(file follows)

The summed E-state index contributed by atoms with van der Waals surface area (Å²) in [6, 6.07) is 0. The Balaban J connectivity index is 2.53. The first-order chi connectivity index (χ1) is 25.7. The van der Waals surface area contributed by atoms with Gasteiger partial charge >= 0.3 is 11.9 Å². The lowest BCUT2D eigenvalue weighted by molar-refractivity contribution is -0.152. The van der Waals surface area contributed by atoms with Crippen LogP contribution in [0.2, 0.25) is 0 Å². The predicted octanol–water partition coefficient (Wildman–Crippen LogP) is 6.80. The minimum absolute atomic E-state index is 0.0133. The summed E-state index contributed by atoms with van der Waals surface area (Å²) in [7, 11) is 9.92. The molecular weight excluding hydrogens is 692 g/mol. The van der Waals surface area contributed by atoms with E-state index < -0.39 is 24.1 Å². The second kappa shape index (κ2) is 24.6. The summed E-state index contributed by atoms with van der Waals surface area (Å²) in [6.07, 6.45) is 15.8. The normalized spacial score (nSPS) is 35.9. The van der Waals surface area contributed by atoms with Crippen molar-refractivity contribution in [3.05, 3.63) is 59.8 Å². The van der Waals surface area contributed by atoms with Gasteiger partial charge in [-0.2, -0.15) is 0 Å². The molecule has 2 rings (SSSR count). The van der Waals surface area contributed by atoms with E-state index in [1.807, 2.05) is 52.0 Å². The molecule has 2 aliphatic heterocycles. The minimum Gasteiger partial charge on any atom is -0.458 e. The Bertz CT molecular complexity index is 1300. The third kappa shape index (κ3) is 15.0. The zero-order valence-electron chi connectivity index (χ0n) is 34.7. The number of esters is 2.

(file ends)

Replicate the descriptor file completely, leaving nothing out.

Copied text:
The summed E-state index contributed by atoms with van der Waals surface area (Å²) in [6, 6.07) is 0. The Balaban J connectivity index is 2.53. The first-order chi connectivity index (χ1) is 25.7. The van der Waals surface area contributed by atoms with Gasteiger partial charge >= 0.3 is 11.9 Å². The lowest BCUT2D eigenvalue weighted by molar-refractivity contribution is -0.152. The van der Waals surface area contributed by atoms with Crippen LogP contribution in [0.2, 0.25) is 0 Å². The predicted octanol–water partition coefficient (Wildman–Crippen LogP) is 6.80. The minimum absolute atomic E-state index is 0.0133. The summed E-state index contributed by atoms with van der Waals surface area (Å²) in [7, 11) is 9.92. The molecular weight excluding hydrogens is 692 g/mol. The van der Waals surface area contributed by atoms with E-state index < -0.39 is 24.1 Å². The second kappa shape index (κ2) is 24.6. The summed E-state index contributed by atoms with van der Waals surface area (Å²) in [6.07, 6.45) is 15.8. The normalized spacial score (nSPS) is 35.9. The van der Waals surface area contributed by atoms with Crippen molar-refractivity contribution in [3.05, 3.63) is 59.8 Å². The van der Waals surface area contributed by atoms with Gasteiger partial charge in [-0.2, -0.15) is 0 Å². The molecule has 2 rings (SSSR count). The van der Waals surface area contributed by atoms with E-state index in [1.807, 2.05) is 52.0 Å². The molecule has 2 aliphatic heterocycles. The minimum Gasteiger partial charge on any atom is -0.458 e. The Bertz CT molecular complexity index is 1300. The third kappa shape index (κ3) is 15.0. The zero-order valence-electron chi connectivity index (χ0n) is 34.7. The number of esters is 2.